Russia's state media censors, the Roskomnadzor, apparently issued the demand in response to a change in the site's terms and conditions. "They changed their user agreement some months ago. And if you read that, people must provide a set of metadata, which in our understanding as a whole counts as personal data and [makes it possible] to identify an individual," Roskomnadzor chief Alexander Zharov told the Financial Times.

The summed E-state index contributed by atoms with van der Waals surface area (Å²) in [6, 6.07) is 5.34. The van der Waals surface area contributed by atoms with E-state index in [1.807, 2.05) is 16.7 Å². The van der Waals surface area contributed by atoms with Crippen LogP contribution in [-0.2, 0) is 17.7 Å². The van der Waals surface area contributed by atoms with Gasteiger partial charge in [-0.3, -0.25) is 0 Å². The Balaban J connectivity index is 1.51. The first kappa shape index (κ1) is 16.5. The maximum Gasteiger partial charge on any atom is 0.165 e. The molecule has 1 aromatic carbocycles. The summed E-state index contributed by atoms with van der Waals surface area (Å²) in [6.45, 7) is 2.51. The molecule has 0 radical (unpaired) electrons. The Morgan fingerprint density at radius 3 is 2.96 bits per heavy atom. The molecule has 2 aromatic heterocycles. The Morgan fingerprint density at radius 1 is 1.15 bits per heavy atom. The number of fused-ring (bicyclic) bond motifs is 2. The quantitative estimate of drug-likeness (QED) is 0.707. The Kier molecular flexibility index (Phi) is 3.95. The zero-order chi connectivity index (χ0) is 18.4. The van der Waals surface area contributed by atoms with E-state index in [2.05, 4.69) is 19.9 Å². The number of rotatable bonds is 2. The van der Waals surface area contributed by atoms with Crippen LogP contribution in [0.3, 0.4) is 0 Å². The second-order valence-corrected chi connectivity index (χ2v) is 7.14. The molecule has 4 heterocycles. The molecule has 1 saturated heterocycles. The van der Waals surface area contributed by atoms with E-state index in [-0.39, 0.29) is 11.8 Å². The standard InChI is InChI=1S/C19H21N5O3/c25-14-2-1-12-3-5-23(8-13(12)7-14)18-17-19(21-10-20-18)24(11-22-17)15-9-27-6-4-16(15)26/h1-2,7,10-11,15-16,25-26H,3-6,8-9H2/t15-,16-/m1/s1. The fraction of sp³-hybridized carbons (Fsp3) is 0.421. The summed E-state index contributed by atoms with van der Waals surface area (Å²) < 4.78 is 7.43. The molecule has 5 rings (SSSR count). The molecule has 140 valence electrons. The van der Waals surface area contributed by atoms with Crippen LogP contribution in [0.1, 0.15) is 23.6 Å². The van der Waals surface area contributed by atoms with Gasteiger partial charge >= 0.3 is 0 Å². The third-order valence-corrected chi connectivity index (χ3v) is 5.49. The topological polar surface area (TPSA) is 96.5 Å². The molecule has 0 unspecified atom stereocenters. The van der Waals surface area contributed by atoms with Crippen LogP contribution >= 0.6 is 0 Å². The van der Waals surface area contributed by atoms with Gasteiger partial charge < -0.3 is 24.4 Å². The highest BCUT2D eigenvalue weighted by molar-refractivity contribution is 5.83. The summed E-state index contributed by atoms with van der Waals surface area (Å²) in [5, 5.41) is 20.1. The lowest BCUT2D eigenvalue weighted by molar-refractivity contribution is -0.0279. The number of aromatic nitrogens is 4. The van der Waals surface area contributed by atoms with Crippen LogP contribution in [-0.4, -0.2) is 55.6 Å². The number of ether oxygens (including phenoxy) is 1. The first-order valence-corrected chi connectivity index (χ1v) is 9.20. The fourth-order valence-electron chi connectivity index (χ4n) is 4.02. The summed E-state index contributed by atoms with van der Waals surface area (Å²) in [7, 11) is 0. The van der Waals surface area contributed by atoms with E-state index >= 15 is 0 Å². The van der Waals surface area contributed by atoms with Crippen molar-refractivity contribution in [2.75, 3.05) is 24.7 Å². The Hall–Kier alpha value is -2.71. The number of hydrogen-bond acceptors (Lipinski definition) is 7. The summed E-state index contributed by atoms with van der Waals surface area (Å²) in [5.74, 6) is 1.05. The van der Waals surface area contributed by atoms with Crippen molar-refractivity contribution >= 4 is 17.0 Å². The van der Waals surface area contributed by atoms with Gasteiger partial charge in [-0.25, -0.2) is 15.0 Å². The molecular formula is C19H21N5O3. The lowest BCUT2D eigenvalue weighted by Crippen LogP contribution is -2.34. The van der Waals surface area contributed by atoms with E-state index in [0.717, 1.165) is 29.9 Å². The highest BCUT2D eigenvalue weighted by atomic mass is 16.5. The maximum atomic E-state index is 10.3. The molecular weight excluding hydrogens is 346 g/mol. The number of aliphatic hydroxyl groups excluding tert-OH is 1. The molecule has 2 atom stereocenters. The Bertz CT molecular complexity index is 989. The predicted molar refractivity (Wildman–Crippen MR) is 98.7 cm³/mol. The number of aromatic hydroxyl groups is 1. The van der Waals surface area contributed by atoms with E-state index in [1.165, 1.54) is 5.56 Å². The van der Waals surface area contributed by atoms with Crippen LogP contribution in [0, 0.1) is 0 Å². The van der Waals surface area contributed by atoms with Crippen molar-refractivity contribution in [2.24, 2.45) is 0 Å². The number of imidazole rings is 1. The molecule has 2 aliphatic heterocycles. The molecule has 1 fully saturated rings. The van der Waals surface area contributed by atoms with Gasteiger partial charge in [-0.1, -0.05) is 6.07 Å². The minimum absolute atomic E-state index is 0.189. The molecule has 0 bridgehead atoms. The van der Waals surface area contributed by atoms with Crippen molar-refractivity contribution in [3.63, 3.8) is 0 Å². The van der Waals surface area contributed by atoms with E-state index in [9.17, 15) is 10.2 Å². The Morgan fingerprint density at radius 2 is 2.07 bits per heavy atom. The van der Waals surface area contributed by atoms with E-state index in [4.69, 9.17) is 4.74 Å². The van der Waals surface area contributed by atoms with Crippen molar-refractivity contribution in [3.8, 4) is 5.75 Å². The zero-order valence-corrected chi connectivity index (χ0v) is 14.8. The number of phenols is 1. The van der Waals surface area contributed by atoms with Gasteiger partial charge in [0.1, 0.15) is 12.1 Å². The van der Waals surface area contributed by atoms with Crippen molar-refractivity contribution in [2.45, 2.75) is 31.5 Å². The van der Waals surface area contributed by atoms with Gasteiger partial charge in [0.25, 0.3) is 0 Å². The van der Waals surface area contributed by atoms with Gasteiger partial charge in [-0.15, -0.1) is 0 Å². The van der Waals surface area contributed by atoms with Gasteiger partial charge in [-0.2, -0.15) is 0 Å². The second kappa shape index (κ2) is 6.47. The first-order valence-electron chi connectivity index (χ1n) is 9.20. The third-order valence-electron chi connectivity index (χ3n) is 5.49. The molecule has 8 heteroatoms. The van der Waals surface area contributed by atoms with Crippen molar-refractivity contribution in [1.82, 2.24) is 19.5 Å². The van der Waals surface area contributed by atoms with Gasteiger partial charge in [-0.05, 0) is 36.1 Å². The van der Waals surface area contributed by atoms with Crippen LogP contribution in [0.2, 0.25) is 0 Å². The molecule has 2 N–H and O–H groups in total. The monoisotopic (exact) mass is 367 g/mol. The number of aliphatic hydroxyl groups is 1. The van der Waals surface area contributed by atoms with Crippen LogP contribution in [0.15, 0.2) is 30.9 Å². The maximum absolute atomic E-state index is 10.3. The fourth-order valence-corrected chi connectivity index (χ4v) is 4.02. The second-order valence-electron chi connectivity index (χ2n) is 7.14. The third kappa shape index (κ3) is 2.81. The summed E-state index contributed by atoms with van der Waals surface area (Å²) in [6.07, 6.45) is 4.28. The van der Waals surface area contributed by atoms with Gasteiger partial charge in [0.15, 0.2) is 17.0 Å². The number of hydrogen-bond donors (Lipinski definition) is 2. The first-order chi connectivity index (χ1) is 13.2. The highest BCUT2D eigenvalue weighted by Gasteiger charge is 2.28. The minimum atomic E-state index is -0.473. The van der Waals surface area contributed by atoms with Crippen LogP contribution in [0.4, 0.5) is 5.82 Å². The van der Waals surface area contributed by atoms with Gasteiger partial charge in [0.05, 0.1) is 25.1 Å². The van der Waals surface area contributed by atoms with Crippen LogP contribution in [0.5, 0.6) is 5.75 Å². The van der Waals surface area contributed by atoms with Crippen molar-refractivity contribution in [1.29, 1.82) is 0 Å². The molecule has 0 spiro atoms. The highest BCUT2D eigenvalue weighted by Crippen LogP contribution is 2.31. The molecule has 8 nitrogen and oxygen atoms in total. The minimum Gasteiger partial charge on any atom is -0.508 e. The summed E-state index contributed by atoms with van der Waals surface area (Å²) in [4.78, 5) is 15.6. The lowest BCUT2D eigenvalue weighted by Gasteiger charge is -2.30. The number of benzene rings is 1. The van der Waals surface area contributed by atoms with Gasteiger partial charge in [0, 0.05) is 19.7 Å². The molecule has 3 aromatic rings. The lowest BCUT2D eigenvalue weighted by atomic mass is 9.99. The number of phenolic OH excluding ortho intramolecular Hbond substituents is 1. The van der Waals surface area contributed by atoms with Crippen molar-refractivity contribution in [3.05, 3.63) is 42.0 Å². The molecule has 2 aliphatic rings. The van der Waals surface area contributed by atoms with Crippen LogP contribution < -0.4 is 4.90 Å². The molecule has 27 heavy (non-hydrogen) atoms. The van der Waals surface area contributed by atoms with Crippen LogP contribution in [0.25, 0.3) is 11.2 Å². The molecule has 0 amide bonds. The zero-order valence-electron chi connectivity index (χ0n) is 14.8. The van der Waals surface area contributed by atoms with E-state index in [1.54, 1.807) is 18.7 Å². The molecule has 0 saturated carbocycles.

Russia also passed a law last year requiring any site with user data of Russian citizens be located within the country starting this September. Noncompliant sites are subject to fine and blocking, though there's no word on how Russia would actually enforce these sanctions should Twitter decline. Facebook is reportedly also on notice, though it stated earlier this year that it would comply with the order.
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